The phenomenon of load-shedding is hanging over the festive season of 2018 like a dark cloud. For many, across the country, their festivities might happen by candlelight, which may add to the ambience but will predictably cast a shadow over any possible and much-needed economic recovery.
Naive South Africans believed that with a new President and a new Minister of Public Enterprises, plus a new Eskom Board, Eskom should be functioning optimally, and load-shedding was something of the past and would be over. The fact is that corruption and mismanagement cast a long shadow and cannot be turned around quickly. Additionally, incapable, inexperienced and corrupt officials (evidenced by the design faults at Medupi and Kusile) can’t be fired at will without the requisite due process, which is a supreme irony, considering the damage that they have caused. It is therefore important to state that the present load-shedding - with feeble excuses from Eskom about lack of capacity and needed maintenance, and uranium left out to get wet - is a bad hangover from the Zupta era. So is the fact that Eskom is in deep financial crisis and continuously dependent on State bail-outs.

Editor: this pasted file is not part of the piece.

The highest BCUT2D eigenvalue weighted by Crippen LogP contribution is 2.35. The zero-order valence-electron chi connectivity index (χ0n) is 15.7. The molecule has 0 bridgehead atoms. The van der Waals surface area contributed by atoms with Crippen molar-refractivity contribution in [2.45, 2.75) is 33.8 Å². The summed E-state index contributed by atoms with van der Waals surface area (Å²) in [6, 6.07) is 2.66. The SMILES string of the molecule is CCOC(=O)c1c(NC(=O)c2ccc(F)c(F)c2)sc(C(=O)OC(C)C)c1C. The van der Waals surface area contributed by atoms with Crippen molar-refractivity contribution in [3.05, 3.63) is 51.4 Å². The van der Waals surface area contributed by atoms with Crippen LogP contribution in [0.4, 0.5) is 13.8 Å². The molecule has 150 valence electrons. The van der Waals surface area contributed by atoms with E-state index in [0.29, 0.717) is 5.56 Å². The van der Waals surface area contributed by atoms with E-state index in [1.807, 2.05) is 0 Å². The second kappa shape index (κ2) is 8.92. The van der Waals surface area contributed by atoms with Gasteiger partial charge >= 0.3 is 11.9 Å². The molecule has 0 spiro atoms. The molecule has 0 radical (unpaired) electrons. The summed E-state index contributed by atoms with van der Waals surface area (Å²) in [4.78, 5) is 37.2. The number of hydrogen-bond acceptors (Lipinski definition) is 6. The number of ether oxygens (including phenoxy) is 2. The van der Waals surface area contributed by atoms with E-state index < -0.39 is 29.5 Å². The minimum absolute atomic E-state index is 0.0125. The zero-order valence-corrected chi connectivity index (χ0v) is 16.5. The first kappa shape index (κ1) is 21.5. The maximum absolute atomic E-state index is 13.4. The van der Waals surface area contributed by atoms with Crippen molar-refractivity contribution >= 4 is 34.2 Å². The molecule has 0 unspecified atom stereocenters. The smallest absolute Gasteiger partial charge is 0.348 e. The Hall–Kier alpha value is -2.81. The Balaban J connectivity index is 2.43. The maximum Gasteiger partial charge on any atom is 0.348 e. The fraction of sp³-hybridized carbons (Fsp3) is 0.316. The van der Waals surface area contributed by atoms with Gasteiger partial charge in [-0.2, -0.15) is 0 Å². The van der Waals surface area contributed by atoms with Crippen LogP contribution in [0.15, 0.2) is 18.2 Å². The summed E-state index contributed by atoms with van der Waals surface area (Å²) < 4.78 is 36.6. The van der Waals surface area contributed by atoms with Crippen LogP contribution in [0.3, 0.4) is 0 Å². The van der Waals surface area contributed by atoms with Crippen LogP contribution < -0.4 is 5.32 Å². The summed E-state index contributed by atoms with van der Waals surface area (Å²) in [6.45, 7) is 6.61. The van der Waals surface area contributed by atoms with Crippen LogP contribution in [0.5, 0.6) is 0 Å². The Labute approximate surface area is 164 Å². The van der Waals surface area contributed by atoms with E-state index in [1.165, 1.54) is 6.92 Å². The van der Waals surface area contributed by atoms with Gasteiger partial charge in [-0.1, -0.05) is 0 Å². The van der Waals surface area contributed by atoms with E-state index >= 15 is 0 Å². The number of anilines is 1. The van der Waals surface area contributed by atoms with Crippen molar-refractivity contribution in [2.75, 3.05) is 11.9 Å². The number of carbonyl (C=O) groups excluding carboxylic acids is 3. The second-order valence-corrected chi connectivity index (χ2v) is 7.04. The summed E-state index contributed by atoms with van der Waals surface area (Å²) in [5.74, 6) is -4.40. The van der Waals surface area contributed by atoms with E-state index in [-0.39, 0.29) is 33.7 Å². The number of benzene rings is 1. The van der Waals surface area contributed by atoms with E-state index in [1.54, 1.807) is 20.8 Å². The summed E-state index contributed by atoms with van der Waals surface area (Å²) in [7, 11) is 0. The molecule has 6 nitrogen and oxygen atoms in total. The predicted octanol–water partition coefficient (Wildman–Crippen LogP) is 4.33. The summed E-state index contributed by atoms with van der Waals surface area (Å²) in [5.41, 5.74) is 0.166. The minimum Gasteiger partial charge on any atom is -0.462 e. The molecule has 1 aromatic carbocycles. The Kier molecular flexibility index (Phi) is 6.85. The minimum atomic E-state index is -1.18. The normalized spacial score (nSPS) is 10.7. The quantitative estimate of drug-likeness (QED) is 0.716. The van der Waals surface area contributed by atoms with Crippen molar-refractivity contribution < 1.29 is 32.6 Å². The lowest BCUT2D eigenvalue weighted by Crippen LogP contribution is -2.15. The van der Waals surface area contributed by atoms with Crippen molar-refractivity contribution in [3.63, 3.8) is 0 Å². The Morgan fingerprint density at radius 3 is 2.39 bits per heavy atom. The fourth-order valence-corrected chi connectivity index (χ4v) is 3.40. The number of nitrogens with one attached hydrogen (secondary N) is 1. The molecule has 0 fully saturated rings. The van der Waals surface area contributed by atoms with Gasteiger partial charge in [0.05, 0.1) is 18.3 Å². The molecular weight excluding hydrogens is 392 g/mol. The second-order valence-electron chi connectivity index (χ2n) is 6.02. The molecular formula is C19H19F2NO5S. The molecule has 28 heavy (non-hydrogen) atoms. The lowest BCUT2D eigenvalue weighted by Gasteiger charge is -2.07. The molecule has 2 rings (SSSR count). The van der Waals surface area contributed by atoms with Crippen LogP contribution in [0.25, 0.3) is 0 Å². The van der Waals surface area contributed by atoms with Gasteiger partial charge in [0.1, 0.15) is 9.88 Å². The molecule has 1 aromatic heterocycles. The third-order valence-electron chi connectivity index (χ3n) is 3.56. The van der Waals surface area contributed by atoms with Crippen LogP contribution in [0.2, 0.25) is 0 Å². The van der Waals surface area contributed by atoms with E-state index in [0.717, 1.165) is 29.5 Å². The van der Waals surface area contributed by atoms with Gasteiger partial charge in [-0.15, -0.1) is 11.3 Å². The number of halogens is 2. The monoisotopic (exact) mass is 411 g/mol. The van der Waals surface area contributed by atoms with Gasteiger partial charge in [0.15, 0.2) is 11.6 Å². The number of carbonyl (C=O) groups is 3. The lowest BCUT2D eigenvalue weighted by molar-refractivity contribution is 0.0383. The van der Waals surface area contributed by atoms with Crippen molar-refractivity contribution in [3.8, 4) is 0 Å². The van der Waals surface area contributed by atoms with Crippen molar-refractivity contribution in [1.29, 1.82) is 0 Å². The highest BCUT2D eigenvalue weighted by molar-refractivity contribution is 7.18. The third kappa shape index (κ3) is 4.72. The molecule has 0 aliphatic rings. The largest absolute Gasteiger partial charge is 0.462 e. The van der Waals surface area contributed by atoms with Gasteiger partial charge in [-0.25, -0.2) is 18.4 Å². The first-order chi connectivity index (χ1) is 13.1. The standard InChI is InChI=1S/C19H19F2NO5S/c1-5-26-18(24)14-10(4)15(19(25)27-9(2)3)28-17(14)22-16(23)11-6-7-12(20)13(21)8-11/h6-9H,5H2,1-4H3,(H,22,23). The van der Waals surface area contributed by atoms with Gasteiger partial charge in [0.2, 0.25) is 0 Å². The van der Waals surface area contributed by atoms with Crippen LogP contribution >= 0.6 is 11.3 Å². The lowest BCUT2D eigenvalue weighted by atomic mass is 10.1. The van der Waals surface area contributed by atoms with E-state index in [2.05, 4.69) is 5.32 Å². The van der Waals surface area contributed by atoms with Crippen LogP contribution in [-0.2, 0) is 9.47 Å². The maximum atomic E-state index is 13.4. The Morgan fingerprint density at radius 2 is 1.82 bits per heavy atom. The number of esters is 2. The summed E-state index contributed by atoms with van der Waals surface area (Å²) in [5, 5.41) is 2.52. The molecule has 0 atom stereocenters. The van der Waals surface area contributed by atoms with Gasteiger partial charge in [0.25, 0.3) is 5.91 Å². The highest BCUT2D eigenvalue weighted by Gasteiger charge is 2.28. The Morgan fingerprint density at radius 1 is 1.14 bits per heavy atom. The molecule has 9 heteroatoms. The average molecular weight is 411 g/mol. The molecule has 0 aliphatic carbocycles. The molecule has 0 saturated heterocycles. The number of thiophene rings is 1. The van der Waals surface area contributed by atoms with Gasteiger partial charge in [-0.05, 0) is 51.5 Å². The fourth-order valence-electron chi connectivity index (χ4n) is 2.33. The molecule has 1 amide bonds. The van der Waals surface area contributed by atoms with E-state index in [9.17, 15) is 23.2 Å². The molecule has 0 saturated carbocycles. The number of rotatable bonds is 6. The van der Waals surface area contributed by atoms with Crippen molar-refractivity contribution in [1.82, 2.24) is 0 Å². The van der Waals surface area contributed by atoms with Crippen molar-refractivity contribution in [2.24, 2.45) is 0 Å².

The concern is that Eskom’s problems cannot - after a year of a new Board and new management - only be blamed on the past. The question must be asked whether the new Board and management have done enough to take Eskom in a new direction, having learnt from past mistakes. What has been done about the dubious contracts with Gupta suppliers? What has been done about the enormous labour and management costs of the organisation? What has been done about bad management of the myriad managers at Eskom? It is also concerning that the Minister and the President are silent on this important issue. We believe that the nation deserves better than load-shedding and feeble excuses.
By Theuns Eloff: Executive Director, FW de Klerk Foundation
5 December 2018